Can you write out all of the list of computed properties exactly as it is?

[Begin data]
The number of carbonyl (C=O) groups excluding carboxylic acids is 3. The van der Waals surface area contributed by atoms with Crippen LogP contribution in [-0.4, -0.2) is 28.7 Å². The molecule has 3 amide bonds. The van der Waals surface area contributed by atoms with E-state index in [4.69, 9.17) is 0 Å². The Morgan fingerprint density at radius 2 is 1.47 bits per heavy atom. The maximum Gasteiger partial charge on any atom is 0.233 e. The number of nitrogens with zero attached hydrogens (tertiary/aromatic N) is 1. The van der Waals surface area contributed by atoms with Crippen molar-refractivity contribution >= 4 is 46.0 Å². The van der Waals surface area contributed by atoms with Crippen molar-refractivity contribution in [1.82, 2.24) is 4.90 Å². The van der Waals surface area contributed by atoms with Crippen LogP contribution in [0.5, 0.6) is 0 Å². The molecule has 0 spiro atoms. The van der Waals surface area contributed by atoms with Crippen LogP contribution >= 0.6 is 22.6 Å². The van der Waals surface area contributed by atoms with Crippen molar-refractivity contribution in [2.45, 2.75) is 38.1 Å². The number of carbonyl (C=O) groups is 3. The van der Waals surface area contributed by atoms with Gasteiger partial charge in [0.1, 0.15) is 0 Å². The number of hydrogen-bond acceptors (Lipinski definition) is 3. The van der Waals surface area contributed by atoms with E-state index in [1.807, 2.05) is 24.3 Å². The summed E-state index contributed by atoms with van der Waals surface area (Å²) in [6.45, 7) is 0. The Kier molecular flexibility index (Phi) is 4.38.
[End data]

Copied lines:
The number of carbonyl (C=O) groups excluding carboxylic acids is 3. The van der Waals surface area contributed by atoms with Crippen LogP contribution in [-0.4, -0.2) is 28.7 Å². The molecule has 3 amide bonds. The van der Waals surface area contributed by atoms with E-state index in [4.69, 9.17) is 0 Å². The Morgan fingerprint density at radius 2 is 1.47 bits per heavy atom. The maximum Gasteiger partial charge on any atom is 0.233 e. The number of nitrogens with zero attached hydrogens (tertiary/aromatic N) is 1. The van der Waals surface area contributed by atoms with Crippen molar-refractivity contribution >= 4 is 46.0 Å². The van der Waals surface area contributed by atoms with Crippen molar-refractivity contribution in [1.82, 2.24) is 4.90 Å². The van der Waals surface area contributed by atoms with Crippen LogP contribution in [0.5, 0.6) is 0 Å². The molecule has 0 spiro atoms. The van der Waals surface area contributed by atoms with Crippen LogP contribution >= 0.6 is 22.6 Å². The van der Waals surface area contributed by atoms with Crippen molar-refractivity contribution in [2.45, 2.75) is 38.1 Å². The number of carbonyl (C=O) groups is 3. The van der Waals surface area contributed by atoms with Gasteiger partial charge in [0.1, 0.15) is 0 Å². The number of hydrogen-bond acceptors (Lipinski definition) is 3. The van der Waals surface area contributed by atoms with E-state index in [1.807, 2.05) is 24.3 Å². The summed E-state index contributed by atoms with van der Waals surface area (Å²) in [6.45, 7) is 0. The Kier molecular flexibility index (Phi) is 4.38.